BAKERSFIELD — Don Brown learned his lesson the hard way, after paddling out into the river with his grandson in a cheap rubber canoe.
"We got about a half-mile downstream and it got wrapped around a tree, and we had to get off and head to shore," he said.
They are fortunate to be alive.
The mighty Kern River, born high in the southern Sierra and grown to a torrent raging down the canyons toward Bakersfield, isn't always so forgiving of those foolish enough to go in ill prepared.
There are those who would attest to that if they were able. Three have recently been presumed drowned, their bodies still in the river, lost in the brush or held on the rocky bottom by the river's notoriously strong currents.
When those bodies are eventually recovered--sometimes it takes weeks for bodies to surface--it will increase the summer's death toll to five. Two bodies, one of an 8-year-old boy, have been found.
"It seems every time we come up here, there's somebody in the river," said Tamara McConnell, sipping a soft drink at a riverfront campsite in the canyon.
Since 1968, according to a somewhat sobering warning sign, clearly visible to travelers entering Kern Canyon via Highway 178, south of Isabella Lake, the number who have lost their lives in the river is 178.
The sign needs updating. The body of the boy, recovered Monday, brought the total to 180. And the three missing persons will probably bring it to 183.
Since May 28, search-and-rescue crews have carried out 47 rescues on the upper and lower Kern.
The river is even more dangerous this year, experts say, because of high flows caused by the stormy winter and the melting snow that still blankets the higher reaches of the southern Sierra.
The Kern's banks are swollen to the point that bushes and even trees, high and dry in previous summers, are at least partially submerged. Their branches can be deadly, trapping and drowning swimmers.
Isabella Lake, which divides the upper and lower sections of the river, is full for the first time in years. Officials have been releasing water into the lower Kern constantly to keep it from spilling over the dam and the massive plume shooting from the base of the dam is an impressive sight.
Consequently, the lower Kern is nearly as wet and wild as the upper. In recent summers, its July flow has averaged about 1,200 cubic feet per second. Currently, it is running at 2,900 c.f.s. and has been as high as 4,000 c.f.s.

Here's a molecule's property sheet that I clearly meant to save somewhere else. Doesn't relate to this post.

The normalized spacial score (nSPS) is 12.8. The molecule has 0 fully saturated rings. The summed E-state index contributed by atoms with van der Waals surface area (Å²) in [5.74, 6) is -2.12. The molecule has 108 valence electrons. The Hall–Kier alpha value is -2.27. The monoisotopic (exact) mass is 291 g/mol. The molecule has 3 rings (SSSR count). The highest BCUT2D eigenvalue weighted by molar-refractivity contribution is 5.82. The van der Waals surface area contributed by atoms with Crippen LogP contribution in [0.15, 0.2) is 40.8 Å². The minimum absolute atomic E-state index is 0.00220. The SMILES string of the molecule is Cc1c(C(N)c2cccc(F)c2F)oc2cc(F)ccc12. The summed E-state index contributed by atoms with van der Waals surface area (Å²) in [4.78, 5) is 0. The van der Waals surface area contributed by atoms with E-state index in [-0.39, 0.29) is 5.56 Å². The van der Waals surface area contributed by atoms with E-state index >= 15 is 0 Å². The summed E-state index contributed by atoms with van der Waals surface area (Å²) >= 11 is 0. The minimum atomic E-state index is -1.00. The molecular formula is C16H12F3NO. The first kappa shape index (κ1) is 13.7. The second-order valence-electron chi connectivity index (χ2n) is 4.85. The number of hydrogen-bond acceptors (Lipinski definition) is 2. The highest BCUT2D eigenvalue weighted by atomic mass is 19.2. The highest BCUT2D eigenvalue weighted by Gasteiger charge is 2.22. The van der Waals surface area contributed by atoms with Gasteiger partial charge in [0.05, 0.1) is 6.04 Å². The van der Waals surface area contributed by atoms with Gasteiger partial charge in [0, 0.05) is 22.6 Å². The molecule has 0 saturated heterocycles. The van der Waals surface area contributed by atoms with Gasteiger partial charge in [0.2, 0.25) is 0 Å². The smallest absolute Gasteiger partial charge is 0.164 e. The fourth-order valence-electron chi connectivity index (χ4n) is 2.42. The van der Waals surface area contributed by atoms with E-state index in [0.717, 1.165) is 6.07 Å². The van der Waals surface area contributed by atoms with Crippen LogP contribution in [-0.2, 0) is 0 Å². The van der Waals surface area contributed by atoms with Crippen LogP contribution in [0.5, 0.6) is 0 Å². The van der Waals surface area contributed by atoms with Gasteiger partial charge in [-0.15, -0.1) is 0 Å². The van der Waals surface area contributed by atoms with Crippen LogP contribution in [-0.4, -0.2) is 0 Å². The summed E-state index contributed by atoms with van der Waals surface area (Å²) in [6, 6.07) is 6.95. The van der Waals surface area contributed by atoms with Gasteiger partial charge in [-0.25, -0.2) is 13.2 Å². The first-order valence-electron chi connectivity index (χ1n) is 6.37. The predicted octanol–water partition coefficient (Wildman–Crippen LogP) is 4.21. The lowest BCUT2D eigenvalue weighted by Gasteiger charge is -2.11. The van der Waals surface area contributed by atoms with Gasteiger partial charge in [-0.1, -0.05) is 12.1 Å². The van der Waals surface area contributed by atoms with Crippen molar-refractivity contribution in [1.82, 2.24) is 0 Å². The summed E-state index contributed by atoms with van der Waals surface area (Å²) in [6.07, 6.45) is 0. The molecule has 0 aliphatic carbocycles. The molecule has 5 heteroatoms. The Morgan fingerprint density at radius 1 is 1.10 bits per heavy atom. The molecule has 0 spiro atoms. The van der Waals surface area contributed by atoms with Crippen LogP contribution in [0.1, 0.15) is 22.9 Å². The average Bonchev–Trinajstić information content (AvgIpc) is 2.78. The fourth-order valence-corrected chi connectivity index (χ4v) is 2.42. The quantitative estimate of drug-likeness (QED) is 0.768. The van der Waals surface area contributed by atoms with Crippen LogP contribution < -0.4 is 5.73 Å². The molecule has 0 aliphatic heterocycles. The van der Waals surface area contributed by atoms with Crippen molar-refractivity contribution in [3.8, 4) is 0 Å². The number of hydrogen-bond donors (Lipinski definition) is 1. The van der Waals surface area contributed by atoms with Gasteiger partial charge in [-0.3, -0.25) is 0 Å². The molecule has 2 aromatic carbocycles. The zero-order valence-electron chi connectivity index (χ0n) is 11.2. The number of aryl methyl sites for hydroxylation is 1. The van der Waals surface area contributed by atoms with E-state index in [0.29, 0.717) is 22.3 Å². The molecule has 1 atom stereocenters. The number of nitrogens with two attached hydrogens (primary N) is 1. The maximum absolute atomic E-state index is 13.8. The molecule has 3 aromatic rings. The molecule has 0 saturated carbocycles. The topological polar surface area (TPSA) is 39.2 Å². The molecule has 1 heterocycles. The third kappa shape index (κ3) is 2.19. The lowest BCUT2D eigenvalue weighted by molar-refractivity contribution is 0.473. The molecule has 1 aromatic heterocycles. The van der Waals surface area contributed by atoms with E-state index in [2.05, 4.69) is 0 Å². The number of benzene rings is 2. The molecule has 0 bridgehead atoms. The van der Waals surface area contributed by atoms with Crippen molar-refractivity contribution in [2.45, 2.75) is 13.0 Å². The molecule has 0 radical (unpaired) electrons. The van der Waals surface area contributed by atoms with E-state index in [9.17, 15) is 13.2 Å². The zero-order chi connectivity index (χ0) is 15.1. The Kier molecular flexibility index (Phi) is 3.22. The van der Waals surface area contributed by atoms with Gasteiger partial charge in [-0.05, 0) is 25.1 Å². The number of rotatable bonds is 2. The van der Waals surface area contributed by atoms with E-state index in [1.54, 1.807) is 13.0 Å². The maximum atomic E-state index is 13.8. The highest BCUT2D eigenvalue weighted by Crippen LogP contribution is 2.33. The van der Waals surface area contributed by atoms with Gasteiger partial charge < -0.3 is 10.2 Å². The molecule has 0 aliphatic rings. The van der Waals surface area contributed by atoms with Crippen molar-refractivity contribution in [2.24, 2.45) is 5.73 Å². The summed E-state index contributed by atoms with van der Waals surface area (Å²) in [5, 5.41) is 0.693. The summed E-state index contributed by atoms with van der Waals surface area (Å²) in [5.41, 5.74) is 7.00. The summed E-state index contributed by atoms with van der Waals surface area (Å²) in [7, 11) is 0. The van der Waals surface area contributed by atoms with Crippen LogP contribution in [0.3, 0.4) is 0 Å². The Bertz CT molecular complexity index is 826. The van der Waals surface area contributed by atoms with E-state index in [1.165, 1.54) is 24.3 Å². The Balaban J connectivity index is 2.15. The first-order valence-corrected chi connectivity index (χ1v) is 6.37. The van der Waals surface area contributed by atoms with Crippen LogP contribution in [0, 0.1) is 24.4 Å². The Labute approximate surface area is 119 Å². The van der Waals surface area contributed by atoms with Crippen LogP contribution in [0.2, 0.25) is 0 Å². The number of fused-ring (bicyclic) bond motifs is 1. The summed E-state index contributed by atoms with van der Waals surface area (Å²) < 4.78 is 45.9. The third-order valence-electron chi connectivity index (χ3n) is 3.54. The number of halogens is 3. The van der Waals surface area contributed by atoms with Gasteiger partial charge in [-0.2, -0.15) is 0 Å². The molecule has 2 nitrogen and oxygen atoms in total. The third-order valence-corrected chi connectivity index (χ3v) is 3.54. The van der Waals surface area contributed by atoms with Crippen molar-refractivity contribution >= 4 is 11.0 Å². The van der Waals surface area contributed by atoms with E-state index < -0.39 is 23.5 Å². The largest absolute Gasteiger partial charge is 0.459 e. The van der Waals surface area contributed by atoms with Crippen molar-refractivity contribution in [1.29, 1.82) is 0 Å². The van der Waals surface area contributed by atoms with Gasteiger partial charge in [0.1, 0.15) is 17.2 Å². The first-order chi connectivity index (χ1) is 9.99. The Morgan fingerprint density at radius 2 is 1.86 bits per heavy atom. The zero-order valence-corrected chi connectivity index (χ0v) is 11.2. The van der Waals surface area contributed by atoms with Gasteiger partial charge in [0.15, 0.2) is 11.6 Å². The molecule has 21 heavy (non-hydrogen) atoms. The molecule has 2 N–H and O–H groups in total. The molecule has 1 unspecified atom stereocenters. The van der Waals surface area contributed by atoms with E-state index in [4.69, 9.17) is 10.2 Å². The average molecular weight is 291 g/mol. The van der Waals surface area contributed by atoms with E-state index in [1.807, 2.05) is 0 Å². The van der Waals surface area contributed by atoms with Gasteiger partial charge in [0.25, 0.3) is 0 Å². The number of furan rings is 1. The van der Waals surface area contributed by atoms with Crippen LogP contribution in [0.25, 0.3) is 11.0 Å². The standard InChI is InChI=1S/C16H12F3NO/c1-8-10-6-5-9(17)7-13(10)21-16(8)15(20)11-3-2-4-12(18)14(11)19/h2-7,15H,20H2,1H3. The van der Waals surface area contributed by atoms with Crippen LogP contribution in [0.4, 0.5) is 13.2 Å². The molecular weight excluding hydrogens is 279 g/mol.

"I have a 13-year-old son and I allow him to swim in only two places on the river, and only if it's at 700 c.f.s. or below," said Donna Landry, a lifelong area resident and a ranger for the U.S. Forest Service, which monitors activities on the vast Sequoia National Park, through which much of the river runs. "That's what I tell people when they ask me how safe it is. The river doesn't jump up and grab you. It takes going in."
Then it grabs you. Fierce, swirling currents and strong undertows pull people into cracks and small underwater caves.
And every time someone dies, the mighty Kern becomes the "Killer Kern."
It's a label many in this region aren't happy with, one it wouldn't have if people treated the river with the respect it deserves.
"The only reason it's called the Killer Kern is because Kern begins with a K," said Fred Roach, a fire-management officer with the U.S. Forest Service. "They wouldn't call the Stanislaus River the Killer Stanislaus or the American River the Killer American, and they claim lives, too."
Commercial rafting companies, in particular, despise the label. There are six of them headquartered in such small river towns as Kernville, Wofford Heights and Lake Isabella. They carry hundreds of passengers each week and bring in hundreds of thousands of tourist dollars every year. Rafting is far and away the most popular activity on the river.
And, despite misconceptions some people might have, rafting with a commercial company is a safe and enjoyable endeavor.
Owners and guides of all six companies point out that in the years they have been running the Kern, not one of them has lost a passenger to drowning.
"The only one I know of who died while on a rafting trip was a guy who had a heart attack on the bank during a break, and that was years-- years --ago," said Jon Harned, river manager for Outdoor Adventures, one of California's largest rafting companies.
Guides are well trained and know how to read the water for signs of danger. They require customers to wear life jackets--believed to be the key to staying alive in a river with such strong undertow--and instruct them before every outing how to get out of trouble should they fall in: to go downstream feet-first to avoid hitting their heads on rocks and to pick the proper moment to try to swim to the bank.
"If you know the trees are a danger, you stay in middle of the current until you see an open spot to get out of the river, and that's what we do and what we teach our customers to do," Harned said. "And the life jackets keep them from going under."